Speaking of appropriateness for teenagers, stills from the first part of Stephenie Meyer's Breaking Dawn have been released, including a honeymoon bedroom scene! Risque. For a good laugh, watch this clip of MTV interviewing Robert Pattinson at the Golden Globes, in which he says posing for kissing scenes is a bit like "playing Twister." I can't decide if I'm more amused at the actual words Pattinson manages to get out, or his inability to stop giggling about it. (Note: This was my first time on TwilightGuide.com, I swear!). Breaking Dawn part one will be released this November, with the second part scheduled for November 2012.

How can I talk about children's books turned movies without mentioning Harry Potter?! I saw the first installment of the Deathly Hallows for the second time this weekend, and I must say it is even better after another viewing. The cinematography and soundtrack are beautiful, the pacing and mood are remarkably well done, considering that this part of the book is mostly setting up for the final battle at Hogwarts. This time, I managed to refrain from rereading the book to know what happens next, but I am already itching to see the conclusion this July. In the meantime, I will have to settle for entertaining myself with the motorbike escape game...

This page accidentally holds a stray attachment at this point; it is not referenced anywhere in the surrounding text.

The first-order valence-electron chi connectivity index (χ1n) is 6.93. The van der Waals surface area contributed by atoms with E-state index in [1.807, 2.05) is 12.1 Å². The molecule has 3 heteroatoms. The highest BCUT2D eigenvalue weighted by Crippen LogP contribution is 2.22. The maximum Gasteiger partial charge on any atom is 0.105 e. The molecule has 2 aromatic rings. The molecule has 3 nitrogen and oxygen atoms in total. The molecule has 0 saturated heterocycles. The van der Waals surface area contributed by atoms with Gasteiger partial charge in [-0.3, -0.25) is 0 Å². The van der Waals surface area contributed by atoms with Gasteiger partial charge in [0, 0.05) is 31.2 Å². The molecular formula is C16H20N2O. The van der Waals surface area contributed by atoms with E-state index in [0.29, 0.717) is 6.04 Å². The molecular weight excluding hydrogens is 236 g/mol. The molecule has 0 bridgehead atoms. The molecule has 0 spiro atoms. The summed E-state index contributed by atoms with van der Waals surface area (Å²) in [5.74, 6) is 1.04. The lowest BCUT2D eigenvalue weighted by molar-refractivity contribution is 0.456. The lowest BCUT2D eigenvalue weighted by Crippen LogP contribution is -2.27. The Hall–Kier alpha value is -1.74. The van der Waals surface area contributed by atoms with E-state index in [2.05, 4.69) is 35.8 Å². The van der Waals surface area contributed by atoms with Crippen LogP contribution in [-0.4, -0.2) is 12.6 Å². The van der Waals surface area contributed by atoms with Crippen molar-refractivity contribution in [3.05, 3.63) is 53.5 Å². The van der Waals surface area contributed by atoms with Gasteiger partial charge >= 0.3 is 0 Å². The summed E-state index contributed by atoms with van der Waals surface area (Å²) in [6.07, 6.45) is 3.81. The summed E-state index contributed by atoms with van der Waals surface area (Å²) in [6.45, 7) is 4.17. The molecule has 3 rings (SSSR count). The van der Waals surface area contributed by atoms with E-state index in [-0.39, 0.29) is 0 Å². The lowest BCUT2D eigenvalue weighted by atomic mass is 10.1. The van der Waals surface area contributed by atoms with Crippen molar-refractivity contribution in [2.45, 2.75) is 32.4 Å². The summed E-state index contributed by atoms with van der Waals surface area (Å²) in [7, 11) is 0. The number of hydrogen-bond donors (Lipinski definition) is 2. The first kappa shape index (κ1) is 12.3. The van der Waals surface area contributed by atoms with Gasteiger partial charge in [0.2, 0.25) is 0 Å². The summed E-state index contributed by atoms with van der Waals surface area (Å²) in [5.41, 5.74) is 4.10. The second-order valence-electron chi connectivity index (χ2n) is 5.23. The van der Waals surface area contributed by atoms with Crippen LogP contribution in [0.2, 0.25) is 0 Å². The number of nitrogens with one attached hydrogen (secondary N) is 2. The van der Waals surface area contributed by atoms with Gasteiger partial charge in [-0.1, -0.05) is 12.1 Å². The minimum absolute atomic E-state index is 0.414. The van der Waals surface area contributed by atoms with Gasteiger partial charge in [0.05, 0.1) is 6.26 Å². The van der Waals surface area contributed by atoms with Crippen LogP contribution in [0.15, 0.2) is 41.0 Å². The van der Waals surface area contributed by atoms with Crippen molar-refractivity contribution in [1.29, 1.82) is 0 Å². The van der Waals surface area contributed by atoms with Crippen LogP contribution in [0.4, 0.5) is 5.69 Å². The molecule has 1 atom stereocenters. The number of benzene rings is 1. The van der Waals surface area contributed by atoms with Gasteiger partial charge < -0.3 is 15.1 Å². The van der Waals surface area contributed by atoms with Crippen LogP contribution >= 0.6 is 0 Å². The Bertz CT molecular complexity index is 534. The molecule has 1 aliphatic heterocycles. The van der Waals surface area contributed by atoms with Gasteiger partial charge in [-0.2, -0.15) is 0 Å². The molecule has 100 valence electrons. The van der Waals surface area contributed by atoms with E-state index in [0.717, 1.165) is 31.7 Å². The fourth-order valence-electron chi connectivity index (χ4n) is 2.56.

James Kennedy said...

Hi, this is James Kennedy (the co-curator of the "90-Second Newbery" film festival, and the author of The Order of Odd-Fish). Thanks for spreading the word about the video contest!

I noticed that you have a young adult book club. Interested in having an author Skype in on one? Since it is by Skype, I won't make a mess on your floor, and no one will be bitten. Well, I can hire someone in Boston to bite you, but everyone complains that's not the same as getting bitten by a real live author.

How often is it that a Newbery award winner Skypes in on your book club? For The Order of Odd-Fish is the true winner of the 2009 Newbery. Even Neil Gaiman will admit this, even if only after too many gin-and-teas, or whatever it is English people drink.

Michelle said...

Thanks, we always try to spread word about any children's contests or festivals, especially if they sound as exciting as the 90 Second Newbery!

We haven't had any authors yet at our bookclub (illustrators, librarians, yes). We could certainly try to set up Skype for you to join in! This month we'll be talking about Margo Lanagan's Tender Morsels. Let me know if you'd like to join.

James Kennedy said...

It's funny you should mention Margo, because we dated from 1998-1999 and it went horribly awry. I'm told most of the details can be found in Tender Morsels, which I have not read on principle. I mean, really, Margo? This kind of kiss and tell makes me embarrassed for her.

That said, I'd be delighted to Skype in for a discussion of Odd-Fish, which, I am proud to say, has nothing to do with Margo Lanagan (who still owes me $53.17 for that bus ticket).